Opuntia ficus-indica (Indian fig opuntia or barbary fig) is a species of cactus and a long-domesticated crop plant important in agricultural economies throughout arid and semiarid parts of the world.
The most commercially valuable use for Opuntia ficus-indica today is for the large, sweet fruits, called tunas. Areas with significant tuna-growing cultivation include Mexico, Spain, Sicily and the coasts of Southern Italy, Greece, Tunisia, Morocco, Algeria, Egypt, Saudi Arabia, Israel, Chile, Brazil, Turkey as well as in Eritrea and Ethiopia where the fruit is called beles. In Sicily, where the prickly pear fruit is known as ficodinnia (the Italian name being fico d'India), the cactus grows wild and cultivated to heights of 12-16 feet (4-5 meters).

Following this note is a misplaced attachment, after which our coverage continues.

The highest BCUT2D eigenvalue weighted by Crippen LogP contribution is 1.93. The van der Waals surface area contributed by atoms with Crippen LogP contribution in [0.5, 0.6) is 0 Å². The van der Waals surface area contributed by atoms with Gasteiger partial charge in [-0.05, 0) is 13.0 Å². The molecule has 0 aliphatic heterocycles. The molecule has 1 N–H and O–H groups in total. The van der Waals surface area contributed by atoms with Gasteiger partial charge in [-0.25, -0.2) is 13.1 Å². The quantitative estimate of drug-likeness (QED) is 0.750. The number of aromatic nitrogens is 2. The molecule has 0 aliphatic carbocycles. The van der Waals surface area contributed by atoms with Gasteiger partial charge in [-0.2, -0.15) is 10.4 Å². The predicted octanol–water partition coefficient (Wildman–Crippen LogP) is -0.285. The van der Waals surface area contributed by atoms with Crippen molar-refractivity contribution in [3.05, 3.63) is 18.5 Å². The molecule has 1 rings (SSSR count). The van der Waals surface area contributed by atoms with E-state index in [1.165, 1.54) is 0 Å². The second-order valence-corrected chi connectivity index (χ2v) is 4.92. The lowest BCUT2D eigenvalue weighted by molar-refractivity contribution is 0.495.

The plants flower in three distinct colors: white, yellow and red. The flowers first appear in early May through the early summer in the Northern Hemisphere, and the fruit ripen from August through October. The fruit are typically eaten, minus the thick outer skin, after chilling in a refrigerator for a few hours. They have a taste similar to a juicy, extra sweet watermelon. The bright red/purple, or white/yellowish flesh contains many tiny hard seeds that are usually swallowed, but should be avoided by those who have problems digesting seeds.